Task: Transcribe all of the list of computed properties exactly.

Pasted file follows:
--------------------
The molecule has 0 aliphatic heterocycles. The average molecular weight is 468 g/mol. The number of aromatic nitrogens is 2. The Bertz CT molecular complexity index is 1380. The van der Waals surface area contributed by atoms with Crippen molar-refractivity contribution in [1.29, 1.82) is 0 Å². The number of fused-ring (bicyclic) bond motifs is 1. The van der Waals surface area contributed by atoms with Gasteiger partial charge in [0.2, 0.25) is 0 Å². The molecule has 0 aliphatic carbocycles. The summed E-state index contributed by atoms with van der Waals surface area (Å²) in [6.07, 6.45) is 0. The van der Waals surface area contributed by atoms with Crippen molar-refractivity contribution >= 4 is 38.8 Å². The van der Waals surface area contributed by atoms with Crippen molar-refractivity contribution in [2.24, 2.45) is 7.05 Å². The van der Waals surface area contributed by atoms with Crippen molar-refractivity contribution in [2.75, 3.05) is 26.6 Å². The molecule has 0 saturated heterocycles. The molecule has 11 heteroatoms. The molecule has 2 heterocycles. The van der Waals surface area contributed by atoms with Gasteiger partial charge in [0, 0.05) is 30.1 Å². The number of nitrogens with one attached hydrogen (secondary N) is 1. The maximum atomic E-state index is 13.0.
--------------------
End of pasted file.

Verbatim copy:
The molecule has 0 aliphatic heterocycles. The average molecular weight is 468 g/mol. The number of aromatic nitrogens is 2. The Bertz CT molecular complexity index is 1380. The van der Waals surface area contributed by atoms with Crippen molar-refractivity contribution in [1.29, 1.82) is 0 Å². The number of fused-ring (bicyclic) bond motifs is 1. The van der Waals surface area contributed by atoms with Gasteiger partial charge in [0.2, 0.25) is 0 Å². The molecule has 0 aliphatic carbocycles. The summed E-state index contributed by atoms with van der Waals surface area (Å²) in [6.07, 6.45) is 0. The van der Waals surface area contributed by atoms with Crippen molar-refractivity contribution >= 4 is 38.8 Å². The van der Waals surface area contributed by atoms with Crippen molar-refractivity contribution in [2.24, 2.45) is 7.05 Å². The van der Waals surface area contributed by atoms with Crippen molar-refractivity contribution in [2.75, 3.05) is 26.6 Å². The molecule has 0 saturated heterocycles. The molecule has 11 heteroatoms. The molecule has 2 heterocycles. The van der Waals surface area contributed by atoms with Gasteiger partial charge in [0, 0.05) is 30.1 Å². The number of nitrogens with one attached hydrogen (secondary N) is 1. The maximum atomic E-state index is 13.0.